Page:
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Increased Contribution Limits to Retirement Plans for 2023

Sarah Ruef-Lindquist, JD, CTFA

By Sarah Ruef-Lindquist
For Pen Bay Pilot 

In late October, the IRS announced new limits increasing the amount that taxpayers may contribute to their retirement plans each year beginning in 2023: the amount individuals will be able to contribute to their 401(k), 403(b), most 457 plans, and the federal government’s Thrift Savings Plan in 2023 increased to $22,500, up from $20,500 for 2022.

The catch-up contribution limit for employees aged 50 and over who participate in 401(k), 403(b), most 457 plans, and the federal government’s Thrift Savings Plan is increased to $7,500, up from $6,500. Therefore, participants in 401(k), 403(b), most 457 plans, and the federal government’s Thrift Savings Plan who are 50 and older can contribute up to $30,000, starting in 2023.

The amount individuals can contribute to their SIMPLE retirement accounts is increased to $15,500 from $14,000. The catch-up contribution limit for employees aged 50 and over who participate in SIMPLE plans is increased to $3,500, up from $3,000. This translates into a contribution limit for those aged 50 and older of $19,000.

Similarly, the $6,000 contribution limit for IRAs is increasing to $6,500. The catch-up amount remains the same at $1,000.

These increased amounts expand the ability of workers to put into their tax-deferred qualified plans and IRAs amounts that are able to grow and earn income tax-free, until withdrawn, when income tax is usually due, unless the account is a ROTH, in which case it is not taxed upon withdrawal.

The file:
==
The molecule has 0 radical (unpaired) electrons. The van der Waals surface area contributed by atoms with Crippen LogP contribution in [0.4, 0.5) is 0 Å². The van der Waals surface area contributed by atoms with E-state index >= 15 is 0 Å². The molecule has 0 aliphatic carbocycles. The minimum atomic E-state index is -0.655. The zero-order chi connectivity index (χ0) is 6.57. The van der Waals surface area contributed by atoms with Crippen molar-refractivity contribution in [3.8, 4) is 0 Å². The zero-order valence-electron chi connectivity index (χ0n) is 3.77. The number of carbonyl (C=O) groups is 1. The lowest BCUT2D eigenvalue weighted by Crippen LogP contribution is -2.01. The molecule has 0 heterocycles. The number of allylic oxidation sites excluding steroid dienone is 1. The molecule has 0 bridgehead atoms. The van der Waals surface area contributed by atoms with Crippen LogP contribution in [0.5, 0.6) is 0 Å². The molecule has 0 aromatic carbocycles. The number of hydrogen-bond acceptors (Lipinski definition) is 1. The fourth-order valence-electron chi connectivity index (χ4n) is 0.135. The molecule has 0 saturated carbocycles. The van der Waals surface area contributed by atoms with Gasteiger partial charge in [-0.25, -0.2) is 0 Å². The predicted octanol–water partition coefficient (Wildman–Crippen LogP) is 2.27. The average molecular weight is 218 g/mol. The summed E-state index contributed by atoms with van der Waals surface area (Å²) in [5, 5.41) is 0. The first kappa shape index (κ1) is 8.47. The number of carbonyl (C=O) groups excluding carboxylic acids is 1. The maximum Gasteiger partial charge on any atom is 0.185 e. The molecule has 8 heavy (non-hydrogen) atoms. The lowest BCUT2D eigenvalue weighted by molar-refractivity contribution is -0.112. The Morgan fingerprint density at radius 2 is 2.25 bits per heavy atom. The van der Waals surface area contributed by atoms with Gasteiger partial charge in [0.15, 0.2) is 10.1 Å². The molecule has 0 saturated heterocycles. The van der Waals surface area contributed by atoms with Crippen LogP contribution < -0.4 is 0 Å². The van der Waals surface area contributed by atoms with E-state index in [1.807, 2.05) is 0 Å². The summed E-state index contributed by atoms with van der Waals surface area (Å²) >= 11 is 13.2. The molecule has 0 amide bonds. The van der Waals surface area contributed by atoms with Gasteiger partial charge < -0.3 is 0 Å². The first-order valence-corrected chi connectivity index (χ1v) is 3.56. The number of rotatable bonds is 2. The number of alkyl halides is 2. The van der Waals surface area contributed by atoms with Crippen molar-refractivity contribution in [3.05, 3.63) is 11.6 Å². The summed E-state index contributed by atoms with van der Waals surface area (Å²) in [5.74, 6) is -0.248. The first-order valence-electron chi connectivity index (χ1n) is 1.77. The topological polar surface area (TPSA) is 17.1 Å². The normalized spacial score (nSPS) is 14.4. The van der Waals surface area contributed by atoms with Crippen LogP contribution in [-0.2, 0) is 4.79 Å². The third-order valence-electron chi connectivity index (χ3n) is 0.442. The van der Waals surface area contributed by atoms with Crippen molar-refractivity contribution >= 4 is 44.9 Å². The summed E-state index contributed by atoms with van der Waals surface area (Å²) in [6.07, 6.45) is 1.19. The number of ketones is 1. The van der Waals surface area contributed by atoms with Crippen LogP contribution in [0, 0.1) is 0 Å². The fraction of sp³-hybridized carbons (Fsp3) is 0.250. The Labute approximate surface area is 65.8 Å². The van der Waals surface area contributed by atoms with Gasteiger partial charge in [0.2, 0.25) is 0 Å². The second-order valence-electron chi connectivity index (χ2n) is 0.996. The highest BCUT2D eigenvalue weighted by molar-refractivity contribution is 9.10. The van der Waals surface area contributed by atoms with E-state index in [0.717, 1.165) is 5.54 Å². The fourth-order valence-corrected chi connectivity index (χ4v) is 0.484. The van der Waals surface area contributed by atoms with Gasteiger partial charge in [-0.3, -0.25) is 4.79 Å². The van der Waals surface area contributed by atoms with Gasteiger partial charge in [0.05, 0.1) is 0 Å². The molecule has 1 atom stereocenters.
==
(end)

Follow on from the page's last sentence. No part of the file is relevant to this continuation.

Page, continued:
The income ranges for determining eligibility to make deductible contributions to traditional Individual Retirement Arrangements (IRAs), Roth IRAs, and to claim the Saver’s Credit all increased for 2023. FMI, visit https://www.irs.gov/newsroom/401k-limit-increases-to-22500-for-2023-ira-limit-rises-to-6500 and consult with your financial and tax advisors to the impact of all of these provisions and changes on your unique financial plans.

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Employer Sponsored Retirement Plans

Abraham Dugal

By Abraham Dugal, CFP®

Employers play a crucial role in helping their employees save for retirement by offering them an employer sponsored retirement plan that the employees can contribute to, and the employers may even offer a matching contribution to incentivize them to save. The most well-known of these plans are known as 401(k) plans, which allow for employees to contribute money from their earnings on a pre-tax or post-tax basis. The employer can decide whether they would like to make an employer contribution or matching contribution, but they are not required to do so. 401(k) plans offer several different options and are the most customizable retirement plans available.

Savings Incentive Match Plan for Employees, more commonly known as SIMPLE IRA plan, have fewer features but also cost less to the employer to implement and on an ongoing basis. The biggest difference between SIMPLE IRA plans and 401(k) plans are that SIMPLE IRA Plans require that the employer provide a matching contribution to eligible employees. This can be achieved in one of two ways: 1) contribute 2% of all eligible employees’ wages whether the employees contribute their own funds or not, or 2) match all eligible employees up to 3% of the employees’ contributed earnings to the plan. The SIMPLE IRA is available to all employers with fewer than 100 employees.

In June 2021, Maine signed into law the Maine Retirement Savings program, which will require that all businesses with 25 or more employees will have to offer a retirement savings plan to their employees by April 1, 2023. Those with 15-24 employees will need to offer a plan by October 1, 2023, and finally employers with 5-14 employees will need to make offer a plan by April 1, 2024. Allen Financial Group is here to help!

Read Abraham Dugal at 236-4311 or by email at email hidden; JavaScript is required